In September, BioPharma Dive reported on the approval of Baxter’s Hyqvia (immunoglobulin infusion 10% with Recombinant Human Hyaluronidase) for treatment of primary immunodeficiency (PI), a collection of roughly 200 different chronic disorders in which the body’s immune system is either missing key components or dysfunctional.
Hyqvia has been hailed as a breakthrough for people who live with PI, because it provides the antibody-based immunoglobulin (IG) that these patients need, while relieving them of the tremendous treatment burden that they have had to live with until now. Traditionally, PI patients have had to have IG treatments several times per week, at different treatment sites. With Hyqvia, they have the option of a treatment regimen that requires only one infusion per month, at one injection site.
The approval of Hyqvia was truly newsworthy, as it became the first FDA-approved subcutaneous (SC) immune globulin (IG) treatment for adult PI that only requires one infusion every three to four weeks, at one injection site.
From a development standpoint, the approval of Hyqvia represents the first approved biologics license application (BLA), which utilizes the rHuPH20 platform.
Gaining approval of Hyqvia—and meeting an unmet medical need—required a dedicated team of clinical investigators. Not only did they design and adhere to a rigorous clinical trial program, but when the FDA rejected Baxter’s first BLA for Hyqvia in April 2012, they prevailed, as Baxter took the necessary steps to provide additional data. Ultimately, this team, lead by Dr. Richard Wasserman, who specializes in immunology, helped usher in a new era of treatment for patients with PI.
BioPharma Dive spoke to Dr. Wasserman to gain insight into PI and how Hyqvia works. He also provided insightful takeaways about strategies for conducting clinical trials and working with the FDA.
BioPharma Dive: What is PI, and considering the fact that there are 200 different conditions, how can it be treated with one approach?
Wasserman: PI basically resolves into two categories: Patients with defective antibody production, which represents 75% of all PI patients, and another group of patients with more heterogeneous white blood cell, broadly based dysfunction. Hyqvia is appropriate for treating patients with defective antibody production-related PI.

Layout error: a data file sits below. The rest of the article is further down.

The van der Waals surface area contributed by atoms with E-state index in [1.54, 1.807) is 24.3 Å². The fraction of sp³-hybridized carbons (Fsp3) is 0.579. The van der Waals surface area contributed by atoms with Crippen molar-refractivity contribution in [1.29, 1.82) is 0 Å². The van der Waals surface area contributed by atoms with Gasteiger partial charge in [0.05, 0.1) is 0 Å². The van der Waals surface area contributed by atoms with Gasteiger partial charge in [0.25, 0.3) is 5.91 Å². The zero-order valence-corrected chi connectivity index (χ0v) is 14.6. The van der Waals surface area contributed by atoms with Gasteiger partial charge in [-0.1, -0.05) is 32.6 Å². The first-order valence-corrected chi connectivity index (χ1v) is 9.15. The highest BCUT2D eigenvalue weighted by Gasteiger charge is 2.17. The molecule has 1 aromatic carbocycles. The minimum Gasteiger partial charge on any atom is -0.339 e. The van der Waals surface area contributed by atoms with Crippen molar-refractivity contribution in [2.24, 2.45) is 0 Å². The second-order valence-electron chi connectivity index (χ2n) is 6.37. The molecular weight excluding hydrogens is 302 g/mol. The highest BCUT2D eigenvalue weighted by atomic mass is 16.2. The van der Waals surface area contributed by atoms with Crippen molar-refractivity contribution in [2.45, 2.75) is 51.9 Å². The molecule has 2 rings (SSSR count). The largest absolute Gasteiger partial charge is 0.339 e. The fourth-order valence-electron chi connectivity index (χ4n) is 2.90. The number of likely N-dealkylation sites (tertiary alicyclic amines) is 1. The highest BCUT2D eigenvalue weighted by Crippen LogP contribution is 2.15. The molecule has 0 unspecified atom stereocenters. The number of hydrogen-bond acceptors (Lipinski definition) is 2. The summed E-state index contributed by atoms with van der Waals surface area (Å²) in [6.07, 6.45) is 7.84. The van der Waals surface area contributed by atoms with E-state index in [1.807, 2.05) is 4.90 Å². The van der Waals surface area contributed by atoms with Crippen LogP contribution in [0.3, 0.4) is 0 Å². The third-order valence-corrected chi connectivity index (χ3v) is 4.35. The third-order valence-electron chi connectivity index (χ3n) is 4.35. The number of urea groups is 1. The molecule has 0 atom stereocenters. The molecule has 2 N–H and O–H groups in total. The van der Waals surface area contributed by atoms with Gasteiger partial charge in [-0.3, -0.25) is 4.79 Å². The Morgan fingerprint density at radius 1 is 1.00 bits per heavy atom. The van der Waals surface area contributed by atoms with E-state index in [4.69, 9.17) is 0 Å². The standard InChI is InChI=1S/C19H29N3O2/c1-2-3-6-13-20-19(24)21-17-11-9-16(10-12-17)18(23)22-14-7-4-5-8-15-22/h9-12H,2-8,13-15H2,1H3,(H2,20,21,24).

People with PI have infections that are more frequent, severe and persistent than people without immune disorders. One important challenge with PI is the need for increased awareness, so that people with undiagnosed PI can live normal, healthy lives. The work of patient-advocacy groups has helped raise awareness among physicians. Twenty years ago, it took more than 10 years to get a diagnosis after the initial onset of symptoms. Now it takes roughly five to six years.
BD: You’ve noted that Hyqvia has helped to address a longstanding unmet medical need. Can you explain more?
Wasserman: In the 1950’s when antibody replacement treatments were introduced, people who required therapy had to endure painful intramuscular injections, and treatments had limited effectiveness. Then in the early 1980’s, intravenous (IV) administration was introduced and became the standard of care, in part, because it was much less painful than intramuscular injections. By the early 2000’s, interest in subcutaneous (SC) treatment options was growing, and in 2005, SC options were introduced in the US. Since then, patients have been able to choose between IV and SC administration, but there have always been drawbacks associated with each mode of administration.
BD: What are the advantages and drawbacks associated with each mode of administration for IG replacement therapy?
Wasserman: IV IG therapy has the advantage of low frequency, meaning it can be given every three to four weeks; however, there is a high rate of side effects—around 25%—including systemic side effects, head ache, muscle aches and fever. In contrast, SC administration has a lower rate of systemic side effects. Also, SC administration is more convenient, because it can be administered from home. However, on the downside, although conventional SC therapy is administered once per week, it requires 8 to 26 needles sticks per month, because patients can only put a certain amount of IG at each site. Patients end up injecting themselves in various parts of their bodies, including their thighs, upper arms, stomach and hips.
BD: How about Hyqvia? How is it different?
Wasserman: Hyqvia allows a patient to receive a full dose of IG in a single site every three to four weeks, with a single needle stick. The recombinant hyaluronidase component enhances the dispersion and absorption of the infusion, making it possible to have only one injection site.
BD: Are there any side effects?
Wasserman: Yes. The rate of systemic side effects in Hyqvia-treated patients is approximately 6% to 9%. Also, there are sometimes infusion site reactions.
BD: Hyqvia was not initially approved by the FDA, but subsequently gained approval. What are some useful take-aways from this experience?
Wasserman: In the Complete Response Letter, the FDA requested more preclinical data. There were concerns about the fact that some patients had developed antibodies to hyaluronidase. However, this was found to be transient. We followed 83 patients for another 1.5 years and found that 5.8% of normal human beings have anti-enzyme antibodies. It simply took more time to figure this out.
The level of scrutiny at the FDA has increased dramatically in the last five years. When considering initiating or participating in a clinical trial, never underestimate the demands. Clinical trial work is a major commitment, but when done properly, committed clinical investigation and rigorous documentation can pave the way for bringing new treatment options to patients.